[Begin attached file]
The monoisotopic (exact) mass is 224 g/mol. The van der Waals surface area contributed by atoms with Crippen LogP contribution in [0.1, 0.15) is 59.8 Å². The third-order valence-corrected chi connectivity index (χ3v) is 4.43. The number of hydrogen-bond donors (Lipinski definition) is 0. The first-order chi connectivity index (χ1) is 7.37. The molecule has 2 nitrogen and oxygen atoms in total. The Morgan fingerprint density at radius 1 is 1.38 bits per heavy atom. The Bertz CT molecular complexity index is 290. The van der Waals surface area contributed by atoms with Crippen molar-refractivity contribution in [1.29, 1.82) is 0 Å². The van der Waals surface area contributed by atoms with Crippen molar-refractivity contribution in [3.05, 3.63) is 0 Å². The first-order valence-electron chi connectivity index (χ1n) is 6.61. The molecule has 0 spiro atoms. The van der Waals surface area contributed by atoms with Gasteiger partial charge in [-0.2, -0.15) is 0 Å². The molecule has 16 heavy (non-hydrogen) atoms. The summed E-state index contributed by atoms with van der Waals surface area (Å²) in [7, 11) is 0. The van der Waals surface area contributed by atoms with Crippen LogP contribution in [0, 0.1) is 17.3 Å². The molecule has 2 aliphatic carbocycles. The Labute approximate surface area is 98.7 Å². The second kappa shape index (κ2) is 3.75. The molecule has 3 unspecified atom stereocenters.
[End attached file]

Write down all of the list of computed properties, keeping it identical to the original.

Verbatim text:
The monoisotopic (exact) mass is 224 g/mol. The van der Waals surface area contributed by atoms with Crippen LogP contribution in [0.1, 0.15) is 59.8 Å². The third-order valence-corrected chi connectivity index (χ3v) is 4.43. The number of hydrogen-bond donors (Lipinski definition) is 0. The first-order chi connectivity index (χ1) is 7.37. The molecule has 2 nitrogen and oxygen atoms in total. The Morgan fingerprint density at radius 1 is 1.38 bits per heavy atom. The Bertz CT molecular complexity index is 290. The van der Waals surface area contributed by atoms with Crippen molar-refractivity contribution in [1.29, 1.82) is 0 Å². The van der Waals surface area contributed by atoms with Crippen molar-refractivity contribution in [3.05, 3.63) is 0 Å². The first-order valence-electron chi connectivity index (χ1n) is 6.61. The molecule has 0 spiro atoms. The van der Waals surface area contributed by atoms with Gasteiger partial charge in [-0.2, -0.15) is 0 Å². The molecule has 16 heavy (non-hydrogen) atoms. The summed E-state index contributed by atoms with van der Waals surface area (Å²) in [7, 11) is 0. The van der Waals surface area contributed by atoms with Crippen LogP contribution in [0, 0.1) is 17.3 Å². The molecule has 2 aliphatic carbocycles. The Labute approximate surface area is 98.7 Å². The second kappa shape index (κ2) is 3.75. The molecule has 3 unspecified atom stereocenters.